Fred Backus read Paige Blansfield’s “Origin Story,” in which the speaker is stuck in Clark Kent mode as the vassal of a demanding, irrational boss. She flashes back through a string of defeats—playground bullying, adult workplace exploitation—more like what a villain would reflect on in the world of comics. But in real life, the good guys and girls often lose. . .until she quits the job, another inversion of a superhero triumph narrative, and runs away to win another day. (This story was also novelly and successfully told as if we were reading the script-directions of a comic book—“I enter the full two-page spread of [the boss’s office] interior”—to surprisingly cohesive effect.)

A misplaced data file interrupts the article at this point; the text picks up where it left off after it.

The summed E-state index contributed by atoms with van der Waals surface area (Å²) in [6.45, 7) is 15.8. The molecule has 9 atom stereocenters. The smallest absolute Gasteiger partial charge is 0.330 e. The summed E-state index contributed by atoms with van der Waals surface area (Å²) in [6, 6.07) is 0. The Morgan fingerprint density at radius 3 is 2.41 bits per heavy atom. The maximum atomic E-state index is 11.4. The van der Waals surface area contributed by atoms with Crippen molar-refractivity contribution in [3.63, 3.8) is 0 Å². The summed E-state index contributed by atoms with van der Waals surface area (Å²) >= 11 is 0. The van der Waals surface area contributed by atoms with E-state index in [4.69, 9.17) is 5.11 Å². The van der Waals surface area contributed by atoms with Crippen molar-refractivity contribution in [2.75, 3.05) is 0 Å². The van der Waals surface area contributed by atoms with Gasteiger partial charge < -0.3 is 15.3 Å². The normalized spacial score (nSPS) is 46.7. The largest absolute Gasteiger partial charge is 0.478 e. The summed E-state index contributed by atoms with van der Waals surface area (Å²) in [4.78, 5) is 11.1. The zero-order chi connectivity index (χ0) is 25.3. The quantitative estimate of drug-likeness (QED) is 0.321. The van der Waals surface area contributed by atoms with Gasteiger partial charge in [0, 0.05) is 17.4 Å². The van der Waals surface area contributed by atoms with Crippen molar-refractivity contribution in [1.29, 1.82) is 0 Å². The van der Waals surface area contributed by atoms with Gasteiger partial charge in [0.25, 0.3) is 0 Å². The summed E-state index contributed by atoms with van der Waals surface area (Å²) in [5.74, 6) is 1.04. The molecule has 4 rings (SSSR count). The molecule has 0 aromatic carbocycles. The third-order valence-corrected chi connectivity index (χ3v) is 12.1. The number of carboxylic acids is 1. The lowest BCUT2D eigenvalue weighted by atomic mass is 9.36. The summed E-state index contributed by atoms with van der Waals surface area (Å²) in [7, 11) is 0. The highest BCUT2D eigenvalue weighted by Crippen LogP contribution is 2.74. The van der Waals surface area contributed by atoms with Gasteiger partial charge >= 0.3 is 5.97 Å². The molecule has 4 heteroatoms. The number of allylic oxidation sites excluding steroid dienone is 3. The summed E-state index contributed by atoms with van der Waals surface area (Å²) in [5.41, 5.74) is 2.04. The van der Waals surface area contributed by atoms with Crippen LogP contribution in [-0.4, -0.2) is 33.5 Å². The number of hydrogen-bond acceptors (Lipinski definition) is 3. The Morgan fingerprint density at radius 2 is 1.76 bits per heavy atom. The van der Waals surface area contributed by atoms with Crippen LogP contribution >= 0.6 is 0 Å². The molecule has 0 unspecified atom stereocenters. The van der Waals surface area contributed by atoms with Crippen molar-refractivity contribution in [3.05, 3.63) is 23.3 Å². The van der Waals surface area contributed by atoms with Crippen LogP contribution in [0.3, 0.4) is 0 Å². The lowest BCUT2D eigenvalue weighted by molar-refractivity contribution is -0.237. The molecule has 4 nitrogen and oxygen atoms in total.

Blansfield then read Backus’s “A Crossroad in Knock-Off City,” about his Team America­-like former job as an actor hired by law enforcement to put on the costumes of various tourist types and smoke out bootleg merchandise sellers in the legendary bazaar of New York’s Canal Street. The fortress of intellectual property is of course a major concern for superhero publishers and other pop character mills, but here the quarry is the ’70s cop show spoils of high-end wristwatches and leather bags. Backus’s character finds himself helping to raid members of the very working class that superheroes and mythic detectives are supposed to protect, and his triumph, like Blansfield’s, comes in walking away.